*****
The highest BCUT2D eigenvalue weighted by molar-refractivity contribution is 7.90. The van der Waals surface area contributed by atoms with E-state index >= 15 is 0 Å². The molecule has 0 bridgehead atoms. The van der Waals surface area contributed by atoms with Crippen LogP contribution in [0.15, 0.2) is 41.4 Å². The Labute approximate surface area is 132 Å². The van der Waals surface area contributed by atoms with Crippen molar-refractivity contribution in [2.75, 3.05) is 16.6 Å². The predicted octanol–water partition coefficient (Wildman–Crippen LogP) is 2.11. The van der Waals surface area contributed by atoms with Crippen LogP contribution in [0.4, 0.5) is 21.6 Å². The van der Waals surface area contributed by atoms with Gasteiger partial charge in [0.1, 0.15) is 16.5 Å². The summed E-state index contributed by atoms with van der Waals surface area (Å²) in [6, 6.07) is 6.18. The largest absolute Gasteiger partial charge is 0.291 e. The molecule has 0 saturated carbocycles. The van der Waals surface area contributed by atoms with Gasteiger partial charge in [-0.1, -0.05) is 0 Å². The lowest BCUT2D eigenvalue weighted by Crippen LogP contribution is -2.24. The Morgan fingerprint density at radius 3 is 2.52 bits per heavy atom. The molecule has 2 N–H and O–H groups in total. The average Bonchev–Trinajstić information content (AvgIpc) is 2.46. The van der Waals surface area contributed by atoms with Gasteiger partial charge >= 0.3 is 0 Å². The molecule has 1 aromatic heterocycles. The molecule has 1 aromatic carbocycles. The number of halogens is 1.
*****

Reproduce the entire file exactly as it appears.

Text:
The highest BCUT2D eigenvalue weighted by molar-refractivity contribution is 7.90. The van der Waals surface area contributed by atoms with E-state index >= 15 is 0 Å². The molecule has 0 bridgehead atoms. The van der Waals surface area contributed by atoms with Crippen LogP contribution in [0.15, 0.2) is 41.4 Å². The Labute approximate surface area is 132 Å². The van der Waals surface area contributed by atoms with Crippen molar-refractivity contribution in [2.75, 3.05) is 16.6 Å². The predicted octanol–water partition coefficient (Wildman–Crippen LogP) is 2.11. The van der Waals surface area contributed by atoms with Crippen LogP contribution in [0.4, 0.5) is 21.6 Å². The van der Waals surface area contributed by atoms with Gasteiger partial charge in [0.1, 0.15) is 16.5 Å². The summed E-state index contributed by atoms with van der Waals surface area (Å²) in [6, 6.07) is 6.18. The largest absolute Gasteiger partial charge is 0.291 e. The molecule has 0 saturated carbocycles. The van der Waals surface area contributed by atoms with Gasteiger partial charge in [-0.1, -0.05) is 0 Å². The lowest BCUT2D eigenvalue weighted by Crippen LogP contribution is -2.24. The Morgan fingerprint density at radius 3 is 2.52 bits per heavy atom. The molecule has 2 N–H and O–H groups in total. The average Bonchev–Trinajstić information content (AvgIpc) is 2.46. The van der Waals surface area contributed by atoms with Gasteiger partial charge >= 0.3 is 0 Å². The molecule has 1 aromatic heterocycles. The molecule has 1 aromatic carbocycles. The number of halogens is 1.